Wednesday, February 9, 2011
Down in Colorado and Utah, these kinds of things are more commonplace. Up at Snowbowl, bluebird blower powder days are a coveted rarity. More often than not, a Snowbowl powder day involves socked-in or even whiteout conditions, the best turns limited to riding in the trees because out in the bowls it's nearly impossible to tell where the ground ends and the sky begins. Not yesterday.
The weather rolled in just after the Super Bowl. It then proceeded to puke at a rate of about 1-2" an hour through Monday evening. From those that were up there, it sounded like the skiing Monday afternoon was ridiculous, tracks-are-covered-next-pass-through kind of conditions. The rest of town, including saps like me, watched it snow through the window while maniacally checking NOAA reports that warned of impending "snow, heavy at times, accumulations totaling 10-16." We ended up with 2 feet.
Things cleared up overnight, and by dawn Tuesday much of Missoula had arranged--or neglected to arrange--at least the morning off. It always amazes me how many people can make a powder day happen in a town like this. I wonder how many jobs were lost yesterday, in a city where part time gigs are about as easy to come by as supermodel girlfriends and million dollar bills. If you're lucky to work in a cool enough place like a ski shop, it's understood that business simply is not conducted on mornings after the mountain gets 6" or more. Period. Though I didn't have to work yesterday, my boss did. I saw him in the lift line at about 10:30, beard freshly crusted in snow.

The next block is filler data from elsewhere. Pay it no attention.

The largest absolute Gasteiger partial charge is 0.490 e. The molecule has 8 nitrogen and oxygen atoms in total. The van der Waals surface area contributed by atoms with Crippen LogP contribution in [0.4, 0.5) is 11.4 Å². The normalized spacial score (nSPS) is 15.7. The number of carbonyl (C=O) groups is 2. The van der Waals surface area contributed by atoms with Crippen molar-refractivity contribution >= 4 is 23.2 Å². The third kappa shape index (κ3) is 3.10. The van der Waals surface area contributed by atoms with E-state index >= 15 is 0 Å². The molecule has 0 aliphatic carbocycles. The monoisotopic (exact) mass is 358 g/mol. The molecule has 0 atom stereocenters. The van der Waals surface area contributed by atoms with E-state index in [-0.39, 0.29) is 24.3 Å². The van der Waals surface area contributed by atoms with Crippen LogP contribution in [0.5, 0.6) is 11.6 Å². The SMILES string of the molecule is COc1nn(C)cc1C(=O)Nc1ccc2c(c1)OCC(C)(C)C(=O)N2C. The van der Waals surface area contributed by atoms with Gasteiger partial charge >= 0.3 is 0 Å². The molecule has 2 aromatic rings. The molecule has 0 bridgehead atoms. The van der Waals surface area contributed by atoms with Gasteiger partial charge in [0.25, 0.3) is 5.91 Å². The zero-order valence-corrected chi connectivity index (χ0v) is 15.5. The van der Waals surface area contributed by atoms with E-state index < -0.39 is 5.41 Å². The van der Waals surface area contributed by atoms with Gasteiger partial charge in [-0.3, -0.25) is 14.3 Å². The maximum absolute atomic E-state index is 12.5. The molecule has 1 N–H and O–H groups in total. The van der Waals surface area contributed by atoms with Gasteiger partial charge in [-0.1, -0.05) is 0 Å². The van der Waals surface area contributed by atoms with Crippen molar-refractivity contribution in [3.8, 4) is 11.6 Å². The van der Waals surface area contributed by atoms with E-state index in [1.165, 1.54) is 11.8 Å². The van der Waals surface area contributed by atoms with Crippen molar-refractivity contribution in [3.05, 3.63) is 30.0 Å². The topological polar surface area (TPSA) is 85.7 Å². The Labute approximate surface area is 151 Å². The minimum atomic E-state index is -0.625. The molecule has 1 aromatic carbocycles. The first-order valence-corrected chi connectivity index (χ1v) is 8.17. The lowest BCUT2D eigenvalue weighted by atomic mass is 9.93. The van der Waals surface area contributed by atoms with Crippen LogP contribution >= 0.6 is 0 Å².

It was mayhem up there for sure, but well worth every bit of it. We were in line 45 minutes before the chair started loading, and still probably ended up 50 chairs back by the time we hopped on. As is tradition at Snowbowl, the bugle marked the loading of the first chair by sounding the cavalry charge and the chaos ensued. Whoops and hollers and gloved hands pointing off chairs to far off lines. Envious, almost pissed-off mutterings when someone is spotted getting there first.
I don't think I crossed another track for much of my first three runs, and the stashes stuck around until well in to the afternoon without a single hike. That's saying a lot for the Bowl, what with the staggering population of ridiculously good skiers up there who obviously have no worldly obligations, coupled with the geography's unfortunate resemblance to an upside-down laboratory beaker. Long story short, shit gets tracked out fast at the Bowl. It is a rare day to have sunshine and soft snow on the same afternoon. To top things off, I somehow managed to stay up top and run laps of fresh snow on the LaVelle chair while hundreds of poor bastards sat trapped on a busted Grizzly chair. Only at Snowbowl would the main chair break in the middle of an epic powder day, and after a half-hour wait only then proceed to run on auxiliary power for the rest of the afternoon.
Regardless of the mechanical (heh-hehm, management) issues, smiles and high fives were widespread in the bar. The Snowbowl bar is a good time on any given evening, but yesterday afternoon the stoke was on radioactive. I'm not sure the pizza and Bloody Mary's tasted any better than they do on a normal gray, icy Snowbowl day, but that's OK. They're already amazing. God this place sucks.